Dyson, Baidarka & Company
    435 West Holly St., Bellingham WA 98225
    telephone: 360-734-9226 fax: 360-671-9736

    (no website - call or write)

    I have read that the 9 oz Dacron is no longer available. Above that you get into 12 oz Nylon and 13 oz Dacron, which are much stronger but kind of defeat the purpose of making an ultralight boat.

  17. #17
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    I think you actually really only have two options:
    #1 - build a Geodesic Aerolite-type boat
    #2 - Build a more traditional Skin-on-Frame boat

    Other than the fact that both use a suspended skin and look somewhat similar, these are two very different methods and technologies. People seem to be trying to mix and match parts of them as if they are interchangable, which they aren't.

    If you try to build a shrunken-skin GA boat using the same skin material as a typical SOF boat it's not going to work. Likewise, if you built a traditional skin boat or cover a wooden canoe (eg. Old Town Featherweight model) with 3.7 oz. heat-shrink Dacron, it will work and be somewhat lighter, but it will lose a LOT of durability.

    Doubling up the skin on the GA boats would seem to be the only real alternative to increase puncture resistance. I don't know if you've ever worked with MonoKote, but it's pretty light stuff. It would certainly allow you to make your boat metallic purple if desired, but don't expect it to be a miracle cure for punctures, because it isn't.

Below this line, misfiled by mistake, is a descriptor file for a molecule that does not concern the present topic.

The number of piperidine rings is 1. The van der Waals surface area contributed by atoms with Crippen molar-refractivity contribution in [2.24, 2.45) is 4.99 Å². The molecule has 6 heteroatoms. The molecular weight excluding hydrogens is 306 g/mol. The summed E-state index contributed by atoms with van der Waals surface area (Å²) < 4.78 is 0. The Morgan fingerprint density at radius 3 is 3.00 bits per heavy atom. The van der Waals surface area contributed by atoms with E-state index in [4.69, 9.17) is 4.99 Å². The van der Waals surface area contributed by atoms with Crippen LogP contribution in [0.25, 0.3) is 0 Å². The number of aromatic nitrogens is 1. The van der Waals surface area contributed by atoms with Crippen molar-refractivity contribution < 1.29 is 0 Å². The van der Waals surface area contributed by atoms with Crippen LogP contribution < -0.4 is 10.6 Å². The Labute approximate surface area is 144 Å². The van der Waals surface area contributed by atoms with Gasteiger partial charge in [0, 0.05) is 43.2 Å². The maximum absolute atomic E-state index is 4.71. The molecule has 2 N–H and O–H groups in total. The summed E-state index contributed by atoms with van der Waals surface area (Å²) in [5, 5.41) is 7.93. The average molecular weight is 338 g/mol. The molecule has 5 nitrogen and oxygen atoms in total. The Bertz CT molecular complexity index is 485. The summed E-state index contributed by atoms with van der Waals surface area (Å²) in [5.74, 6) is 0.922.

Even with mainstream carbon/kevlar composites, I haven't seen an ultralight canoe or kayak yet that could be classified as particularly durable. Most of the racing and tripping boats which use these materials are doing so more in the interest of making the boats light and stiff, than tough. The fact that in certain aspects Kevlar is stronger than steel or that some types can be used for bullet-proof vests really has little to do with boats. Just ask any yahoo who thought he'd be clever and take a shot at his $1,500 Kevlar We-No-Nah with a 22 and found that it went right through.

    The GA boats are gorgeous boats and facinating constructions, but they have some serious durability limitations compared to traditional skin boats, composite boats or wooden boats. Once you understand that, you should be fine, but there are no miracle materials available which can be substituted to instantly transform one into a heavy-duty, drag it around on the beach and cruise-shallow-rocky-streams sort of boat.

    [ 11-01-2005, 01:48 PM: Message edited by: Todd Bradshaw ]

  18. #18
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    Originally posted by Todd Bradshaw: